ITU Racing Season Kicks Off

Ironman Glory: Now it’s Time to Tackle Comrades!



On 23 January this year I completed Ironman 70.3 in Buffalo City. I had a feeling of accomplishment, pride and joy crossing that finish line. I rested for two weeks and contemplated the full Ironman; 3.8km swim; 180km cycle and 42.2km run. I had never swum, cycled or run that far before! I spoke to my mentor and friend, Stuart Hoy, who is the owner of an adventure lifestyle company called LIFESTRUCK that inspires individuals to change their lives, and in his usual positive way, he told me that I could definitely achieve it. I also chatted to my friend Kennedy Tembo, who was doing Ironman, and we decided to train together. The whole thing sounded crazy, but I decided to go for it.

Kennedy and I found a swim coach, Adrian Goate, and he was excellent! Adrian was patient but firm and really gave us focused attention. Our cycling training involved early morning rides and longer rides on weekends. My running included finishing my first marathon in 4:30 and my first 50km in 5:40.

March consisted of three weeks of very intense training. I began to feel exhausted and just did not want to train anymore. Andre Steenkamp, who services my bike, gave me some good advice and said I just needed to enjoy my first Ironman and that it was better to go to the race under-trained than over-trained. That really gave me renewed motivation. It had been a real challenge trying to manage my work schedule and the demands of being a single mum, a daughter, friend, cousin and niece, and still finding time for myself.

The weeks I truly enjoyed were the two weeks prior to race day when we tapered. It allowed me to remember that this was fun. It also allowed me to refocus and remember that this is a personal goal I had set for myself. Then on 7 April I travelled to Port Elizabeth with my mother, Thandi, and my son, Jemelle. Many things scared me – I looked at the buoys in the sea and the distance seemed so far! We attended the briefing session, which did not settle my nerves. There was so much to prepare and so many rules!

On race morning we picked up Kennedy, who duly informed me that I had left my wetsuit at the house, but my mother had called him to alert me. Thanks mom! It was a beautiful day in PE. The windy city was just the friendly city. The beach was swarming with participants, about 1700 of them. The commentator asked all the ‘virgins’ to raise their hands. That would be me; I was number 1576. I had butterflies in my stomach.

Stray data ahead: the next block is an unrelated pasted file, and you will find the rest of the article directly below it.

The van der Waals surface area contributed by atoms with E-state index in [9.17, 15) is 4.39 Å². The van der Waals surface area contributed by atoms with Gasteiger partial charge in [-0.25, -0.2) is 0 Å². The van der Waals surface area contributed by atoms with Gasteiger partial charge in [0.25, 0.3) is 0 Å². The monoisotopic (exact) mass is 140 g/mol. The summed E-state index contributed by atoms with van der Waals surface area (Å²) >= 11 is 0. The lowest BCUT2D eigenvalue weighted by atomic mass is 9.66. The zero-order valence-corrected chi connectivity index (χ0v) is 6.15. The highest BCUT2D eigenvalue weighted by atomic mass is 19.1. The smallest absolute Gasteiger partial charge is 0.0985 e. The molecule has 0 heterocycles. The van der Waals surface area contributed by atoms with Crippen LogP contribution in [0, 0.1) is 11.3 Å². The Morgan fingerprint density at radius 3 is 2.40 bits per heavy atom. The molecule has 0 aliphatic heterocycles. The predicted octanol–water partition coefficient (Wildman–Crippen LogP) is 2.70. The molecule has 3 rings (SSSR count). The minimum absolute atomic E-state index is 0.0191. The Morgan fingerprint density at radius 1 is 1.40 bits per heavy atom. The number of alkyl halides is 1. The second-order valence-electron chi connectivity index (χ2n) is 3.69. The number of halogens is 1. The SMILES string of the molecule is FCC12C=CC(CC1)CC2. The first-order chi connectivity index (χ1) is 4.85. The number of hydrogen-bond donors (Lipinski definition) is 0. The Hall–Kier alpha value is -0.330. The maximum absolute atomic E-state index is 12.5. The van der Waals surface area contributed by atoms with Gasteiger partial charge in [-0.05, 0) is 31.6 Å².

The national anthem played and the music flowed through me. Finally, it was time. The canon fired and the race began. I walked slowly towards the water. The first 300m seemed to go by quickly. The next 780m was extremely long. I heard loud splashing noises and saw the lead swimmers rushing past me as they completed the second lap. Blimey! I was still on my first lap. Then I remembered a quote that I had read: ‘If you have made it to the start line, you have made it through the most difficult part, the training.’ I ran onto the beach and got ready to swim my next lap. ‘I can do this’, I whispered to myself. I finished the swim in two hours.

I ran to transition and saw my mother, Jemelle, Andulela, the ‘powerful sisters’ (Zolashe, Nomonde and Nosipho) and Lungi (Zolashe’s son) cheering for me. I smiled, and set off on the long 180km bike course. In the first 15km, I had support yet again. My mother’s childhood friend, aunt Nomkita had gathered with a group of her friends and they cheered me on as I cycled past. The second 60km lap was the most difficult. I had to dig deep into my soul. I prayed, I chanted: ‘I will persist till I succeed’, 1576 is an Ironman’. I sang songs and ate fruit cake and GU. I finally finished the cycle in 7:16. I knew I was getting closer to accomplishing my goal.